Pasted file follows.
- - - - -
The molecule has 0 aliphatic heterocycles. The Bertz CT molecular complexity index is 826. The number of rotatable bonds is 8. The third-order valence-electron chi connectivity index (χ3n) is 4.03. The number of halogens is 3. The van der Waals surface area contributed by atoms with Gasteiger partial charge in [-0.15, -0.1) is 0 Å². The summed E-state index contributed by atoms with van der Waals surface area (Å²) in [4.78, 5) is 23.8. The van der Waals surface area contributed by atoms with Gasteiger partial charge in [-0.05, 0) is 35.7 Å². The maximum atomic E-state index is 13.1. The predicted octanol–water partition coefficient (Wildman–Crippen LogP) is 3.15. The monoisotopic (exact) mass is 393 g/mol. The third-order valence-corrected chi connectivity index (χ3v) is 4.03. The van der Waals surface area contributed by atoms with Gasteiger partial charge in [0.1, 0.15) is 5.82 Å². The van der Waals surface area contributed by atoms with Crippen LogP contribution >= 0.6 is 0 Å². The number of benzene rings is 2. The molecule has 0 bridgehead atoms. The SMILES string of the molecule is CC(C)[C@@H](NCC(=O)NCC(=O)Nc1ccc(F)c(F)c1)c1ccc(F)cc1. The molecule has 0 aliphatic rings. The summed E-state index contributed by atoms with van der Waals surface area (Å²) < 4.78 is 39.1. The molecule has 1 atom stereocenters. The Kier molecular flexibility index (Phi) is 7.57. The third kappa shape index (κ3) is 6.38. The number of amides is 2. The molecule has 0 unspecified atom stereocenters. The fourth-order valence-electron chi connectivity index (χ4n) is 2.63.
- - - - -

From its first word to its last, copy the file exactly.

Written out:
The molecule has 0 aliphatic heterocycles. The Bertz CT molecular complexity index is 826. The number of rotatable bonds is 8. The third-order valence-electron chi connectivity index (χ3n) is 4.03. The number of halogens is 3. The van der Waals surface area contributed by atoms with Gasteiger partial charge in [-0.15, -0.1) is 0 Å². The summed E-state index contributed by atoms with van der Waals surface area (Å²) in [4.78, 5) is 23.8. The van der Waals surface area contributed by atoms with Gasteiger partial charge in [-0.05, 0) is 35.7 Å². The maximum atomic E-state index is 13.1. The predicted octanol–water partition coefficient (Wildman–Crippen LogP) is 3.15. The monoisotopic (exact) mass is 393 g/mol. The third-order valence-corrected chi connectivity index (χ3v) is 4.03. The van der Waals surface area contributed by atoms with Gasteiger partial charge in [0.1, 0.15) is 5.82 Å². The van der Waals surface area contributed by atoms with Crippen LogP contribution >= 0.6 is 0 Å². The number of benzene rings is 2. The molecule has 0 bridgehead atoms. The SMILES string of the molecule is CC(C)[C@@H](NCC(=O)NCC(=O)Nc1ccc(F)c(F)c1)c1ccc(F)cc1. The molecule has 0 aliphatic rings. The summed E-state index contributed by atoms with van der Waals surface area (Å²) < 4.78 is 39.1. The molecule has 1 atom stereocenters. The Kier molecular flexibility index (Phi) is 7.57. The third kappa shape index (κ3) is 6.38. The number of amides is 2. The molecule has 0 unspecified atom stereocenters. The fourth-order valence-electron chi connectivity index (χ4n) is 2.63.